“I’ll have a large double-double, and fill ‘er up, please.”

What if all those wasted coffee grounds could be put to use in your car? That’s what researchers at the University of Bath are studying and they’ve found a number of different varieties of wasted coffee can be used to produce biofuel.

The biofuel produced from waste coffee grounds could be used in cars with internal combustion engines. In fact, in 2011, a car running on coffee grounds broke a world speed record for a vehicle fuelled by organic waste.

Unlike ethanol, which requires farmers to block off area to grow corn specific to producing fuel, the coffee ground waste approach makes use of waste that would either end up in compost or landfill.

With the amount of coffee produced and consumed worldwide, some believe coffee grounds are billed to be a sustainable fuel source. Considering 65 percent of Canadians consume coffee on a daily basis, this isn’t a far stretch.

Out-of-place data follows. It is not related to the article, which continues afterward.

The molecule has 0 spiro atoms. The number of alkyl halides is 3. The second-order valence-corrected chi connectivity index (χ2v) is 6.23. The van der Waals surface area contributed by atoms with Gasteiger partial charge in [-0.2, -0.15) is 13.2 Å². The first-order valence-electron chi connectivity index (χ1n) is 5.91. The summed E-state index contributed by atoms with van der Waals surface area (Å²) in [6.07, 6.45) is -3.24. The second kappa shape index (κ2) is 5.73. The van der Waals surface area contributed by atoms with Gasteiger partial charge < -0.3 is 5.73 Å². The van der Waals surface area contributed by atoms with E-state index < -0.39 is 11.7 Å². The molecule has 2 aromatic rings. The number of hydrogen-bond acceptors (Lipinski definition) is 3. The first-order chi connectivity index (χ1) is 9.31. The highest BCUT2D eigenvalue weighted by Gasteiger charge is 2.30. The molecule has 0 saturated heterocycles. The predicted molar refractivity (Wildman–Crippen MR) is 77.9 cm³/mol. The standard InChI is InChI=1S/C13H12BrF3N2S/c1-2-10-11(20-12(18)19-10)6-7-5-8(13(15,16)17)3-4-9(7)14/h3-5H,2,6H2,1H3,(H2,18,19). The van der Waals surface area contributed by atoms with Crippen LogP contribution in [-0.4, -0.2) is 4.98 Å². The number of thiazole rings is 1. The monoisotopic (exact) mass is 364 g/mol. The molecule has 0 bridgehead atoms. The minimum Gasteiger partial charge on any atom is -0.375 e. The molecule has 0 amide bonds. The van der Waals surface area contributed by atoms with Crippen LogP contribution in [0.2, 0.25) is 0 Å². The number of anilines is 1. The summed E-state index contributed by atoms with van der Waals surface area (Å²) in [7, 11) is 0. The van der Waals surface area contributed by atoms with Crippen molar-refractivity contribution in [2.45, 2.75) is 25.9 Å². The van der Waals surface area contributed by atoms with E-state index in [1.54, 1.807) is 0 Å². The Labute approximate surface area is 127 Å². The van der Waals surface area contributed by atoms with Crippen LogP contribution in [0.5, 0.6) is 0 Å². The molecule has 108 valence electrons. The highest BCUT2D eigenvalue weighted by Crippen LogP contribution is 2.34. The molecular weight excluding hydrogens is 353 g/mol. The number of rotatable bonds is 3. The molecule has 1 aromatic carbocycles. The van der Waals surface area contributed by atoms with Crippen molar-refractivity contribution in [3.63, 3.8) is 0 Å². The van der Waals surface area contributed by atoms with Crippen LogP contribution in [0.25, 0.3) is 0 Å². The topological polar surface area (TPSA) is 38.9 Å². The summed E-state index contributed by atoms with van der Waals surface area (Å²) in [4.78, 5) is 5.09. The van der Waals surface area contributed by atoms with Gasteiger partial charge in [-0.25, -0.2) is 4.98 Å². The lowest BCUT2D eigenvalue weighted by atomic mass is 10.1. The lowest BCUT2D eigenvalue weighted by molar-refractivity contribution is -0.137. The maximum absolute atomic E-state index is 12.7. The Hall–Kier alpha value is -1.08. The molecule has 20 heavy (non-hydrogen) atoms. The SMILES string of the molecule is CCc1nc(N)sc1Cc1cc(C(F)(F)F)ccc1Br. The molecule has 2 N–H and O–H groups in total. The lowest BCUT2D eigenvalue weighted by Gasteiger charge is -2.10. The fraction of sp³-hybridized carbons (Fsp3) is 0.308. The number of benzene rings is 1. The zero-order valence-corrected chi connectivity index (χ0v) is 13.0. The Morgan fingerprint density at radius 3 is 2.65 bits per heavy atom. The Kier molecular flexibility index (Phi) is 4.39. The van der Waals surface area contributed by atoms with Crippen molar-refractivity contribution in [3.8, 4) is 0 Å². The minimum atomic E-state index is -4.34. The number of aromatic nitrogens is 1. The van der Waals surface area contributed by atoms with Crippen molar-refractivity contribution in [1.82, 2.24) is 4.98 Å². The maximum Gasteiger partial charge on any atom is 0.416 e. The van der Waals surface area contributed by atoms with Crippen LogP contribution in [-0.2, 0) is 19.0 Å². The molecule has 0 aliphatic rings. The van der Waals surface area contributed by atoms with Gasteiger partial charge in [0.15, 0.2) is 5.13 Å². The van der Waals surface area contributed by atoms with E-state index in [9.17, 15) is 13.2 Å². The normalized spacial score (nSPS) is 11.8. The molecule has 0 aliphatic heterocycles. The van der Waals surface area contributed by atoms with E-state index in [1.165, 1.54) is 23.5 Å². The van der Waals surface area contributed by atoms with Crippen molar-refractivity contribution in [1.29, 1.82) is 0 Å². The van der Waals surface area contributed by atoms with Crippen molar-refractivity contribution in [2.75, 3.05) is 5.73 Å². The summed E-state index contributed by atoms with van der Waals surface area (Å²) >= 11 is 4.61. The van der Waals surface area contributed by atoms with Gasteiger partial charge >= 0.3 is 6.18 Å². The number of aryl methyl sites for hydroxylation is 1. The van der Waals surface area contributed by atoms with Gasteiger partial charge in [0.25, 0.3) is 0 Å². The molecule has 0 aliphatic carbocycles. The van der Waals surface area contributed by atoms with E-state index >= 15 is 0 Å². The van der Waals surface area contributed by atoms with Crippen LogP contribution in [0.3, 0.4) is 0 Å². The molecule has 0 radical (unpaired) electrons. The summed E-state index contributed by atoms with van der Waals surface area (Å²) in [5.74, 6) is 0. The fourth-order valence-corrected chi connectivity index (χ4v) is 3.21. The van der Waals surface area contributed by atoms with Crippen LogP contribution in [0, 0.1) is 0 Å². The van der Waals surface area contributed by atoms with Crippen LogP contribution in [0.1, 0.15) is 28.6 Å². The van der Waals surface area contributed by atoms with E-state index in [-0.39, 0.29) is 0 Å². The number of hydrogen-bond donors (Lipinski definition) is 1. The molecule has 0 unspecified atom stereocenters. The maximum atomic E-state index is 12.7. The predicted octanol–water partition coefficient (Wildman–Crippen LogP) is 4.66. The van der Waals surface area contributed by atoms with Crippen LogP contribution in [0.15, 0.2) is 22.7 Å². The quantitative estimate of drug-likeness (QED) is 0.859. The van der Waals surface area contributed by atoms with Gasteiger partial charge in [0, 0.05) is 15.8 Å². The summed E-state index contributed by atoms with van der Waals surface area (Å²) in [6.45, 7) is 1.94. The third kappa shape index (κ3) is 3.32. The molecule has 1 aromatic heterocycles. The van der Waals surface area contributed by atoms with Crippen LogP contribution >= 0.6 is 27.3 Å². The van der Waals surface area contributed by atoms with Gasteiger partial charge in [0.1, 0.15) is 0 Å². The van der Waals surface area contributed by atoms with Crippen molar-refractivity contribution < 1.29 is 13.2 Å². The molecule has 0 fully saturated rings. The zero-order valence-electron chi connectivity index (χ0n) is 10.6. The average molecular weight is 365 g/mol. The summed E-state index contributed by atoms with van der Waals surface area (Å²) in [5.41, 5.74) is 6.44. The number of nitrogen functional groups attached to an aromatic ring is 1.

With coffee-based biofuel getting closer to reality, Tim Hortons or Starbucks next menu item could be a supreme espresso for your car. You might want to hold the cream and sugar, though.

[Source: CarAdvice]

About Mark Stevenson

Mark Stevenson is a former IT professional turned freelance automotive writer and news editor for Autos.ca. He's a member of the Automobile Journalists Association of Canada and former member of the Texas Automotive Writers Association (TAWA). Mark spends an inordinate amount of time on motorcycles and resides in Dartmouth, Nova Scotia with his two dogs - Nismo and Maloo. You can find him on Twitter and Facebook.